Last summer, the Pokémon Go phenomenon encouraged users to get out of their game chairs and into the real world. Unfortunately, while trying to catch a Pokémon, many players dodged into busy streets (and two even fell off a cliff). But that little yellow cartoon and its cronies cannot take full blame for the problem of distracted walking.
In a society that is increasingly dependent on smartphones for communication, work, navigation, and entertainment, the sight of a pedestrian looking down at their phone is commonplace. This ubiquitous reality, however, doesn’t make distracted walking any less dangerous.
Don’t text and walk
People who text while walking pose a danger to themselves and others. And their numbers have increased to the point where they even have their own name: “petextrians.” They often veer off course and run into other pedestrians, not to mention lamp posts, trashcans, and mailboxes.
But by far the most troubling aspect of distracted walking is that it creates serious traffic hazards, especially when drivers are distracted behind the wheel as well.
In the United States, nearly 5,000 pedestrians were killed in 2013, an increase of about 15 percent since 2009. And statistics indicate that distracted walking has played a role in this rising death toll:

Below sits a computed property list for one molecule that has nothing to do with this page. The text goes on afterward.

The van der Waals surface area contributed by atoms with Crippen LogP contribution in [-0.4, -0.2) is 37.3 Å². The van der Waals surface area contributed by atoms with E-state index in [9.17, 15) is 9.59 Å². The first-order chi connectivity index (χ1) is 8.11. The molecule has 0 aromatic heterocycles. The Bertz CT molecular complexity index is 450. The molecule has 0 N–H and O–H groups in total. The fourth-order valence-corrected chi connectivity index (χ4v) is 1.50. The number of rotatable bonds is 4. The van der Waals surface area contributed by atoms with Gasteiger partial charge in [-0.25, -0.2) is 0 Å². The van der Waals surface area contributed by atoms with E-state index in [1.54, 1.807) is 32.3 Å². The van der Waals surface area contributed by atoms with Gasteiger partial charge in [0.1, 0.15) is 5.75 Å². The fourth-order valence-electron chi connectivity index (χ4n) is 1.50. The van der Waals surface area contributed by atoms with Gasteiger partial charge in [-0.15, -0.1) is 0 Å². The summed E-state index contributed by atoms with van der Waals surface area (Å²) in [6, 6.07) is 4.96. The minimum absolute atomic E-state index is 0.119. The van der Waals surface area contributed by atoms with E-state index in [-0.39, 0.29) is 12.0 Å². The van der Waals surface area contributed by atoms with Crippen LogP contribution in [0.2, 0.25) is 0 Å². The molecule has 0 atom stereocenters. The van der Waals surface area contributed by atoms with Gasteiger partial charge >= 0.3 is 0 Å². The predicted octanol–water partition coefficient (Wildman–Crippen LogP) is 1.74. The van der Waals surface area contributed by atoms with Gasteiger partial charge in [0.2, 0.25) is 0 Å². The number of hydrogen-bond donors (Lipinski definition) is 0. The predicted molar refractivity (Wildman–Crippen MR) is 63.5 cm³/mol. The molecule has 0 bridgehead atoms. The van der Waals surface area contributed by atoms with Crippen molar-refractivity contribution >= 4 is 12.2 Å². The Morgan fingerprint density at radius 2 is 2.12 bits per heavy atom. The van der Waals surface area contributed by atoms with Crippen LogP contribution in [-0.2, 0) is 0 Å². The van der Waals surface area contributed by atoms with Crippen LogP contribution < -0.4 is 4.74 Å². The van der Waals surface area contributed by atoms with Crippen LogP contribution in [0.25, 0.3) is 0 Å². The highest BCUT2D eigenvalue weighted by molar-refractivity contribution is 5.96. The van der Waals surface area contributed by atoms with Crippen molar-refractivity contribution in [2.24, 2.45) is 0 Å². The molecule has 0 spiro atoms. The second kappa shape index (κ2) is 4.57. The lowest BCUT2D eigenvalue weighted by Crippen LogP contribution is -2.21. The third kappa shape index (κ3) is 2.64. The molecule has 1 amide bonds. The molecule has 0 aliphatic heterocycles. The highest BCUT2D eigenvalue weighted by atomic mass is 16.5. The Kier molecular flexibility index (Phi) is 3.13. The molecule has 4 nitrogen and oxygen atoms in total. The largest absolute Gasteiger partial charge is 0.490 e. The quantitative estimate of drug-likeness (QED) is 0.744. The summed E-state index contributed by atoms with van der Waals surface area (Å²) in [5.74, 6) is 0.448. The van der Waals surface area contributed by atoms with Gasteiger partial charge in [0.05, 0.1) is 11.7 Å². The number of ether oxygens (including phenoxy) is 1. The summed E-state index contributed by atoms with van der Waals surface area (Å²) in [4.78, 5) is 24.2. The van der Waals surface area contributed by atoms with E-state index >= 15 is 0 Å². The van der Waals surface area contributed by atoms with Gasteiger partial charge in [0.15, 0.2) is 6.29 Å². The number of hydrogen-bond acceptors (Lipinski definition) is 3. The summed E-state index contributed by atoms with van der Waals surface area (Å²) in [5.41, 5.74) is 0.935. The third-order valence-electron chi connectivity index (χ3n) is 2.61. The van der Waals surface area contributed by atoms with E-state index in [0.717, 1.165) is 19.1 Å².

- The percentage of fatal pedestrian accidents involving the use of a mobile phone rose to 3.5 percent in 2010, up from less than 1 percent in 2004.
- The number of pedestrians injured while using a cell phone has more than doubled since 2005.
- Distracted walkers are four times less likely to look both ways before crossing the street and more likely to ignore traffic signals.
- Almost 40 percent of U.S. teens – many of whom believe crossing the street while texting is okay – have been hit or almost hit by a passing car, truck, motorcycle, or bicycle.
Who’s to blame when accidents occur?
“If a pedestrian is struck by a vehicle while they are distracted by their phone, one of the first questions to ask is where on the road or highway was the pedestrian struck,” says Morris Lilienthal, an attorney for Martinson & Beason in Huntsville, Alabama.
“In most jurisdictions, a pedestrian has the right of way in a marked or designated crosswalk,” Lilienthal continues. “However, if the pedestrian in the crosswalk could have avoided the accident if they had not been distracted, then a jury could find the pedestrian was also at fault.”
In other words, put down the phone and watch where you’re going—whether you’re walking or driving. Far too many lives depend on it.